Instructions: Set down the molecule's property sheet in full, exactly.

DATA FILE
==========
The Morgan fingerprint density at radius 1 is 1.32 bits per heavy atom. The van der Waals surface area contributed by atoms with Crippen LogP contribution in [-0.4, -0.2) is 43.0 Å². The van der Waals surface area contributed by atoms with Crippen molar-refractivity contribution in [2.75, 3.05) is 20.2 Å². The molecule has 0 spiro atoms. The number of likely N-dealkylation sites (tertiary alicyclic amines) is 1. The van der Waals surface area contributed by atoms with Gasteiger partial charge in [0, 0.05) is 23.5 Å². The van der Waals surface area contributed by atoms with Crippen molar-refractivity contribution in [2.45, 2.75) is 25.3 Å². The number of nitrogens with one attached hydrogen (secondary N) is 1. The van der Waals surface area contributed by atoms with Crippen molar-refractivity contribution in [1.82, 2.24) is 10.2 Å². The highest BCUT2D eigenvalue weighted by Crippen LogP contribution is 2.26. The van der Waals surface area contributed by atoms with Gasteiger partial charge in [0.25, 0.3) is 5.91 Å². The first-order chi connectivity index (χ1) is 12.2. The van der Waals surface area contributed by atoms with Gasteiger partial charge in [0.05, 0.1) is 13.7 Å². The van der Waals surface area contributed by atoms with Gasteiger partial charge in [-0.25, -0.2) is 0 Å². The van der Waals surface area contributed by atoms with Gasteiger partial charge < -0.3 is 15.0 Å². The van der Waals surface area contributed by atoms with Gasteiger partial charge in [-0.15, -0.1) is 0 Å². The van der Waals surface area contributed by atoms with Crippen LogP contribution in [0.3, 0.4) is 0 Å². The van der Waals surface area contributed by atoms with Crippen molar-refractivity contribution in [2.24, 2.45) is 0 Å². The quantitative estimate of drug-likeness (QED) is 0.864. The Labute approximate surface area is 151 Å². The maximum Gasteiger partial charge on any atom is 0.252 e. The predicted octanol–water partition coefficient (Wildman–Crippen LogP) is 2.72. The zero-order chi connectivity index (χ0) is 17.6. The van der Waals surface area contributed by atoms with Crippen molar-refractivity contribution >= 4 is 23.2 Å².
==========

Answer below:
The Morgan fingerprint density at radius 1 is 1.32 bits per heavy atom. The van der Waals surface area contributed by atoms with Crippen LogP contribution in [-0.4, -0.2) is 43.0 Å². The van der Waals surface area contributed by atoms with Crippen molar-refractivity contribution in [2.75, 3.05) is 20.2 Å². The molecule has 0 spiro atoms. The number of likely N-dealkylation sites (tertiary alicyclic amines) is 1. The van der Waals surface area contributed by atoms with Gasteiger partial charge in [0, 0.05) is 23.5 Å². The van der Waals surface area contributed by atoms with Crippen molar-refractivity contribution in [2.45, 2.75) is 25.3 Å². The number of nitrogens with one attached hydrogen (secondary N) is 1. The van der Waals surface area contributed by atoms with Crippen molar-refractivity contribution in [1.82, 2.24) is 10.2 Å². The highest BCUT2D eigenvalue weighted by Crippen LogP contribution is 2.26. The van der Waals surface area contributed by atoms with Gasteiger partial charge in [0.25, 0.3) is 5.91 Å². The first-order chi connectivity index (χ1) is 12.2. The van der Waals surface area contributed by atoms with Gasteiger partial charge in [0.05, 0.1) is 13.7 Å². The van der Waals surface area contributed by atoms with Gasteiger partial charge in [-0.25, -0.2) is 0 Å². The van der Waals surface area contributed by atoms with Gasteiger partial charge < -0.3 is 15.0 Å². The van der Waals surface area contributed by atoms with Gasteiger partial charge in [-0.15, -0.1) is 0 Å². The van der Waals surface area contributed by atoms with Crippen LogP contribution in [0.3, 0.4) is 0 Å². The van der Waals surface area contributed by atoms with Crippen molar-refractivity contribution in [2.24, 2.45) is 0 Å². The quantitative estimate of drug-likeness (QED) is 0.864. The Labute approximate surface area is 151 Å². The maximum Gasteiger partial charge on any atom is 0.252 e. The predicted octanol–water partition coefficient (Wildman–Crippen LogP) is 2.72. The zero-order chi connectivity index (χ0) is 17.6. The van der Waals surface area contributed by atoms with Crippen molar-refractivity contribution >= 4 is 23.2 Å².